2023 DWT International Law Writing Awards
Two 2023 grads win the Davis Wright Tremaine International Law Writing Award for 2023.
The 2023 Davis Wright Tremaine (DWT) International Law Writing Awards winners are Casey Horan ’23 and Jackson Moffett ’23. Established through the generosity of Davis Wright Tremaine LLP, the Lewis & Clark Law School award program provides a $2,500 stipend for the best research paper written in the past year by a Lewis & Clark JD student on any topic in international or comparative law, and a $1,000 stipend for the second best paper.
Casey Horan received first place for her paper, “REDD+ Countries Fail to Acknowledge Linkage Between Clearly Defined Rights and Successful Forest-based Climate Mitigation in Indigenous Communities”. The paper explores international climate frameworks as they relate to carbon rights and carbon crediting programs. Horan argues that differences in how countries legally define carbon credits impacts overall success in reducing emissions from deforestation and forest degradation. Where carbon rights are linked to land title, key stakeholders may be excluded from participating in or benefiting from programs. For example, Indigenous peoples and local communities (IPLCs) are valuable land stewards and are responsible for managing much of the world’s forests. Yet, IPLCs often lack title to customarily held lands and as a result cannot access incentives or benefits for their stewardship efforts. While there is no one-size-fits-all approach, countries can balance public and private/collective needs while prioritizing climate progress. Ample evidence exists to suggest affording more legal rights to IPLCs in carbon or land is a desirable end goal, but countries can use existing and emerging legal models to meet their near-term climate goals without major legislative overhaul.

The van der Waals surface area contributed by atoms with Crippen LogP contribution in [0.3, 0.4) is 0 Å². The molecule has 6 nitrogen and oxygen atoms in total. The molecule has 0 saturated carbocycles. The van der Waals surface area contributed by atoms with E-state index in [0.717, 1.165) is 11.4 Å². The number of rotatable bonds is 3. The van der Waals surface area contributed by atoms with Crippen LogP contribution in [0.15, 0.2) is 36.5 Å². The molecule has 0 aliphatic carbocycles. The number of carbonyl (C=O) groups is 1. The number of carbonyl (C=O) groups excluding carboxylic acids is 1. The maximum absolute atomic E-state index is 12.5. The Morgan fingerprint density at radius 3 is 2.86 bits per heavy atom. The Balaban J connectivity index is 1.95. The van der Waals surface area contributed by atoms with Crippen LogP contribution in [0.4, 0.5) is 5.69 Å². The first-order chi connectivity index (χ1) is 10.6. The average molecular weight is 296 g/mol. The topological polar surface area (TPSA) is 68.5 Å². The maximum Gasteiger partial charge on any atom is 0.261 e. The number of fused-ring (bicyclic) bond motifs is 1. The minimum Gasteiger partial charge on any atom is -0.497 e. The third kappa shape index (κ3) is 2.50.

Jackson Moffett received second place for his paper, “The Disproportionate Burden on Vulnerable Communities in the Trade of Plastic Waste: How Environmental Justice Should Be Integrated into the UN Treaty on Plastic Pollution.” The paper analyzes the harm environmental justice communities suffer as a result of the trade and disposal of plastic waste. Moffett argues that the UN Treaty on Plastic Pollution can advocate for these communities through binding targets on production; substantial funding and capacity building to ensure adequate treatment of plastic waste; and establishing a finance committee to support communities currently harmed by open-burning and other negative externalities.